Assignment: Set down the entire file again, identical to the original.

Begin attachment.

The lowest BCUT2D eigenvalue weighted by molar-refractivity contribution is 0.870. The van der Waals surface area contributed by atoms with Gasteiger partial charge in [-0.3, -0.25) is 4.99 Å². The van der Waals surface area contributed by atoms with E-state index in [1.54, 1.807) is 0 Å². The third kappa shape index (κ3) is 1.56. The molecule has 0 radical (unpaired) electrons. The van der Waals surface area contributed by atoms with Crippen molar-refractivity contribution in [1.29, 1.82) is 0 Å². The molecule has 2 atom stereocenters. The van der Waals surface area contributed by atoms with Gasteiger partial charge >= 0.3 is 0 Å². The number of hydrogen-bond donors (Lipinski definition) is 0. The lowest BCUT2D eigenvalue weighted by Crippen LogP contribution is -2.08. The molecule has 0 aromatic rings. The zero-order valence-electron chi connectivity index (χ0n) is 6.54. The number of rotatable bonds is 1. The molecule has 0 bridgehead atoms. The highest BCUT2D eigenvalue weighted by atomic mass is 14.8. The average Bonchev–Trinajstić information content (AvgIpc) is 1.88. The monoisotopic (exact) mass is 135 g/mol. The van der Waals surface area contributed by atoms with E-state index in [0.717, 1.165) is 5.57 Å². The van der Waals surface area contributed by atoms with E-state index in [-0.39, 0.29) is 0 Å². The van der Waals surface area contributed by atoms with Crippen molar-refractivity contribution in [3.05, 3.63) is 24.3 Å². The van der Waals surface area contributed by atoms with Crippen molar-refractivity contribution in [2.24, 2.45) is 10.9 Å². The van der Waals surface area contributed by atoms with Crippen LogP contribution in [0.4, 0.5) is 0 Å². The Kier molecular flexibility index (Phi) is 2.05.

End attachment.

The lowest BCUT2D eigenvalue weighted by molar-refractivity contribution is 0.870. The van der Waals surface area contributed by atoms with Gasteiger partial charge in [-0.3, -0.25) is 4.99 Å². The van der Waals surface area contributed by atoms with E-state index in [1.54, 1.807) is 0 Å². The third kappa shape index (κ3) is 1.56. The molecule has 0 radical (unpaired) electrons. The van der Waals surface area contributed by atoms with Crippen molar-refractivity contribution in [1.29, 1.82) is 0 Å². The molecule has 2 atom stereocenters. The van der Waals surface area contributed by atoms with Gasteiger partial charge >= 0.3 is 0 Å². The number of hydrogen-bond donors (Lipinski definition) is 0. The lowest BCUT2D eigenvalue weighted by Crippen LogP contribution is -2.08. The molecule has 0 aromatic rings. The zero-order valence-electron chi connectivity index (χ0n) is 6.54. The number of rotatable bonds is 1. The molecule has 0 bridgehead atoms. The highest BCUT2D eigenvalue weighted by atomic mass is 14.8. The average Bonchev–Trinajstić information content (AvgIpc) is 1.88. The monoisotopic (exact) mass is 135 g/mol. The van der Waals surface area contributed by atoms with E-state index in [0.717, 1.165) is 5.57 Å². The van der Waals surface area contributed by atoms with E-state index in [-0.39, 0.29) is 0 Å². The van der Waals surface area contributed by atoms with Crippen molar-refractivity contribution in [3.05, 3.63) is 24.3 Å². The van der Waals surface area contributed by atoms with Crippen molar-refractivity contribution in [2.24, 2.45) is 10.9 Å². The van der Waals surface area contributed by atoms with Crippen LogP contribution in [0.4, 0.5) is 0 Å². The Kier molecular flexibility index (Phi) is 2.05.